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Brazil: Massive Protest Against Transport Fare Hikes

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The ‘Free Pass Movement’ rejected a 7.5% increase in the prices of rain, metro and bus tickets.

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Amid strong police deployment, Brazilians demonstrated Thursday against increases in public transportation fares in Sao Paulo, Brazil’s largest city. The protest was organized by the Passe Livre Movement (MPL) – Free Pass Movement – which rejected a 7.5% hike in the prices of train, metro and bus tickets.

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As a result of the new increase, public transport fare is currently US$1.16 a trip. The MPL march began at the Municipal Theater and toured the city shouting “come to the streets against the increase!”

The protesters displayed placards with messages including “the salary decreases but the rate increases,” “say no to the cuts” and “BolsoDoria wants to rob the people.” 

The latter banner refers to Sao Paulo‘s new Governor Joao Doria, who used the nickname “BolsoDoria” – during the last electoral campaign – to take advantage of the support for the far-right candidate Jair Bolsonaro.

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According to Rafael Calabria, an urban mobility researcher at the Brazilian Institute of Consumer Protection, the latest hike was a wrong choice since local authorities prefer to increase tariffs instead of lowering collective transportation costs.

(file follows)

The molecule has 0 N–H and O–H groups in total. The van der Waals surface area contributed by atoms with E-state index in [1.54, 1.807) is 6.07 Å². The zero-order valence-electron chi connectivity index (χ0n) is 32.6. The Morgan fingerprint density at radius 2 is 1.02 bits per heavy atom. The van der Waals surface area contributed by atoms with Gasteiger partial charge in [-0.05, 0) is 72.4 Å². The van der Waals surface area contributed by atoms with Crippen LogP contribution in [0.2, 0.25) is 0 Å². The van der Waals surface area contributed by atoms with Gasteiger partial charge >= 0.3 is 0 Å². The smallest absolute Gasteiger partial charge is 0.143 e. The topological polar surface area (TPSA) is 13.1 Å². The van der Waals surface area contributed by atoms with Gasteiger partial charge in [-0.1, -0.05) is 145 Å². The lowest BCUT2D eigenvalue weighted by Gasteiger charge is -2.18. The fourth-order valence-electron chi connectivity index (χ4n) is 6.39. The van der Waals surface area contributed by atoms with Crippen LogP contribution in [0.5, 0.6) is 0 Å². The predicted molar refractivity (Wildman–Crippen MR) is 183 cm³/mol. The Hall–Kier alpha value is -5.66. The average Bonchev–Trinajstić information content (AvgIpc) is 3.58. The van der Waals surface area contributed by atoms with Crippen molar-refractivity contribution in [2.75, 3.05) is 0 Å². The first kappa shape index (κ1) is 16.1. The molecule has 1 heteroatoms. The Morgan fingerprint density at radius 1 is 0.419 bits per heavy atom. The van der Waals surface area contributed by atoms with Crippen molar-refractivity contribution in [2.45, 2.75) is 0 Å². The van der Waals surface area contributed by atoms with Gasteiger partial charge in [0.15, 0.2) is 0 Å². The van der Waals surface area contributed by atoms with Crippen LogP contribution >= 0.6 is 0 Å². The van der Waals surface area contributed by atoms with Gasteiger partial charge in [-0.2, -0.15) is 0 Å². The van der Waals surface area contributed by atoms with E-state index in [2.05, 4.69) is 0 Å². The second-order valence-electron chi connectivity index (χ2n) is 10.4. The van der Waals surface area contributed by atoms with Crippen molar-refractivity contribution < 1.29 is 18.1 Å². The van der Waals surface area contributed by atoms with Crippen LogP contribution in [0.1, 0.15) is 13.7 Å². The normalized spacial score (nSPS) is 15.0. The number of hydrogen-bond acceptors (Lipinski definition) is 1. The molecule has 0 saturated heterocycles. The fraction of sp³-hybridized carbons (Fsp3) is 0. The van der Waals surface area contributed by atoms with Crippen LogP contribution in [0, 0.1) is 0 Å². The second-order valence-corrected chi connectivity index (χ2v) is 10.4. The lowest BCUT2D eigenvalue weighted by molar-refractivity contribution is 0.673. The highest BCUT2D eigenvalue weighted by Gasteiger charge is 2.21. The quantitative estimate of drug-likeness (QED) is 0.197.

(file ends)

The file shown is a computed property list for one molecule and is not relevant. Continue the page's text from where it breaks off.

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The hike was seen as the only option. Inflation, however, happens every year. The municipality and the state government need to find ways to finance transportation costs so that they do not have to charge the user for the fare,” Calabria said and added that “the City Hall is using maneuvers and creating data to try to reduce the impact of what it did.”

A gente precisa questionar qual é o modelo de transporte público e direito à cidade que temos hoje. O salário mínimo foi reajustado abaixo da inflação mas as tarifas em São Paulo foram reajustadas acima da inflamação. A quem interessa esse aumento? 4,30 não da! pic.twitter.com/CCTdCzTFTP

— Carina Vitral (@carinavitral) January 10, 2019 “We need to question what public transportation model and right-to-the-city we have today. The minimum wage was readjusted below inflation but Sao Paulo‘s rates were readjusted above inflation. Who cares about this increase? Not 4.30!”

The rate increase is purely political because transportation is a right, like education and health. And like all rights, it does not have to be charged,” Sofia Sales, a 21-year-old student, said.

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The march was peaceful for most of its duration. However, the militarized police intervened at night, at one point throwing tear gas canisters at some demonstrators.

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Movement leaders wanted to end the demonstration in the ‘Cyclist’s square,’ but police command isolated and cordoned off the area, which prevented protestors from continuing to their final destiny.Jose Antonio Oliveros Febres-Cordero Venezuela Banco Activo

The MPL social movement defends the right to free transportation for all citizens and was germane to the massive 2013 protests that took place throughout Brazil during the FIFA Confederations Cup